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Today we’re wrapping up our three part series on the left in electoral politics. In part I, we discussed the developments the wave of insurgent candidates who shook up the Democratic primaries from the left. Then in part II we looked at leftist activists prefer to work outside the electoral system altogether and their increasingly prominent activities over the last few years.
In each part we found that both of these movements have achieved considerable successes, but also face serious limitations. Insurgent leftist candidates have done a great job bringing together millions of people nationwide and channeling their efforts into local elections across the country, but they’ve often found themselves shut out of institutions that might help them really connect with communities on a broad scale. Meanwhile, leftist activists have done a lot of good work that has helped them establish trust and working relationships with communities, but they’ve had a hard time achieving the focus and critical mass they need to truly affect the sort of radical social transformation they want.
In part III we’re going to bring these two currents together by looking at how the two movements can potentially compliment one another and are beginning to come together in many ways.
Thinking Beyond Elections
Among leftist insurgent candidates there’s been a definite tendency to think beyond elections. There are a number of things driving this.
For one thing, the last few years have seen a surge in the desire of people on the left to engage in activism. Elections are one of the main focuses of these efforts, but the demand for participation often outruns the supply of elections. This leads many to look for ways to stay active outside election season. This is particularly true of young people, who have been most apt to express their activism through extracurricular activities like participating in demonstrations and campaigning on social media. And this is often a beneficial cycle, as off year activism often act as a training ground for future candidates.
Candidates themselves often recognize that whether or not they win elections their high profiles give them a bully pulpit they can leverage to achieve real change on issues they care about. Bernie Sanders, notably, has spent much of his energy post-2016
campaigning directly for criminal justice reform and helping workers at Amazon and fast food restaurants push for higher wages. Before her primary, Alexandria Ocasio-Cortez put a hold on her campaigning to protest ICE’s family separation policy. And there are many other examples you can point to.
Thinking more long term, there’s a broad recognition that progressives need to build up an infrastructure to counter those possessed by movement conservatism, party machines and corporate oligarchs. Elections have often been a harsh reminder of how much of a disadvantage the left is in this respect, as they’ve often found themselves blacked out by the media and unable to connect with potential allies. A lot of effort has gone into trying to fix this. The Progressive Caucus has started its own policy center to help win the war of ideas. Meanwhile supporters of Bernie Sanders and others have built an extensive network of media platforms to broadcast their message over. These efforts go well beyond messaging. As Campaigns and Elections notes, there are a plethora of such projects engaging in everything from fundraising to coding.
“Everyday folks and independent media activists who found their voices in the Bernie primary run have created new projects and ventures at unprecedented levels. These ventures aid in passing progressive policies, electing progressive legislatures, and in creating and using new technology to recruit supporters, register voters, and raise money.”
Some have pushed the idea all the way to suggesting the left form a new party, but most see the more realistic path as working with groups that indirectly work with electoral politics, such as local activist networks or quasi-parties like the DSA. This has often allowed candidates who would otherwise find themselves shut out, such as Lee Carter, to connect with volunteers and find an apparatus for organizing campaigns.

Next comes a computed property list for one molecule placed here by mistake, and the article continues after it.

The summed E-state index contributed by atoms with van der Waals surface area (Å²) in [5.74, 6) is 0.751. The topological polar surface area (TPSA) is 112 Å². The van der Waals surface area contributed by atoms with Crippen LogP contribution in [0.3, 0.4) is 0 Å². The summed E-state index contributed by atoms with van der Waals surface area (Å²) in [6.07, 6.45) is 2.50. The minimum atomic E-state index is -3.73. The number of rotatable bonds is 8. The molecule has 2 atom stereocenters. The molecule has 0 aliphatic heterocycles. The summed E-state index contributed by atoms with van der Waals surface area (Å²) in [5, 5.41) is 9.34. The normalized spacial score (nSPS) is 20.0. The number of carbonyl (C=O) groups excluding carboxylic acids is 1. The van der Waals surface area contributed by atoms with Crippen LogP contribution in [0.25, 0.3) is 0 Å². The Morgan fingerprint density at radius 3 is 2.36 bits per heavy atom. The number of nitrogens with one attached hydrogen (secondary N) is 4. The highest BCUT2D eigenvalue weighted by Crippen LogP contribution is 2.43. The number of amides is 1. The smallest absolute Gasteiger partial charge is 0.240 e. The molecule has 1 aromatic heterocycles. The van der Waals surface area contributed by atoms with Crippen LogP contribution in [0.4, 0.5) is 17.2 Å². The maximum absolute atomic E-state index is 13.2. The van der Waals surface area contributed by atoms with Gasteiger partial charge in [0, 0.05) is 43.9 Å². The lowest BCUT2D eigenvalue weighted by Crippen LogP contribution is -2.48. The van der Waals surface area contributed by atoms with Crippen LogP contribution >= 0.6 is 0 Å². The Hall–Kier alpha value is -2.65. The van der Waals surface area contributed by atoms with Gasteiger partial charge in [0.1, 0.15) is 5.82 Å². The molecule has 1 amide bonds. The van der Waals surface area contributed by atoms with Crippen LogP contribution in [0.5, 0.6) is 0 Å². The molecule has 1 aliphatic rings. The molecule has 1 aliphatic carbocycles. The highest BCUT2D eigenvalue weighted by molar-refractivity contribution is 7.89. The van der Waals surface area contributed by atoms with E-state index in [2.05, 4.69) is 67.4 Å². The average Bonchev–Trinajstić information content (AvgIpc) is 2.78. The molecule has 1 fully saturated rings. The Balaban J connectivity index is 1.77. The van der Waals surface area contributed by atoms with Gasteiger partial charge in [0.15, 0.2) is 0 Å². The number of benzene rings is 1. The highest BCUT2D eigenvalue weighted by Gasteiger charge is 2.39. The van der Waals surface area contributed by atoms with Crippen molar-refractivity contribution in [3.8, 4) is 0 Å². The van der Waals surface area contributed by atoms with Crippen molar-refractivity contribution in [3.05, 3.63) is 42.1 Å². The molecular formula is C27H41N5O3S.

This alliance with groups like the DSA also helps establish a shared vision that people can coalesce around. In the past candidates like Howard Dean and Barack Obama who ran insurgent campaigns from the left often didn’t clarify what that meant beyond being more principled and consistent Democrats. By contrast the socialism of the modern insurgent left offers an expansive, coherent vision that meaningfully breaks with the status quo by pursuing ambitious goals like combating extreme inequality, democratizing the economy and dismantling tools of repression. This vision rings true with a voting population that is increasingly skeptical of capitalism, and it’s clear that this trend is only going to continue. So it’s no wonder that so many insurgent candidates are starting to embrace the label.
“Supporters, many of them millennials, say they are drawn by D.S.A.’s promise to combat income inequality, which they believe is tainting every facet of American life, from the criminal justice system to medical care to politics. They argue that capitalism has let them down, saddling them with student debt, high rent and uncertain job prospects. And they have been frustrated by the Democratic Party, which they say has lost touch with working people.”
Grabbing A Seat At The Table
Coming from the other direction, there are a number of factors that are making previously apolitical left wing activists look to elections as a viable strategy.
The most significant, of course, is the fact that the recent surge in membership in organizations like the DSA has been driven by electoral politics. Some may bristle at the idea that they’re largely riding the coat tails of the Bernie Sanders, the anti-Trump resistance and the progressive insurgency in the Democratic party, but very few would seriously deny it. The fact of the matter is that in order to affect the change they want, activists need to mobilize millions of dedicated people to their cause, and for all practical purposes national elections are the most effective way of doing that. Many are coming to recognizing this and they’re ready to get involved. As Chapo Traphouse host Matt Christman summarized it:
“The trajectory of the movement is something that I honestly can’t predict. The fundamental issue that every analysis of the situation or any kind of tactical plan has to reckon with is how small, fragmented and powerless the left is in this country. Labor is totally unorganized, workplaces are unorganized, people are not politically engaged, the degree to which people who are aware of politics, process politics, is almost exclusively through the lens of electoralism, and as a result the name of the game is numbers, it’s creating more and more people.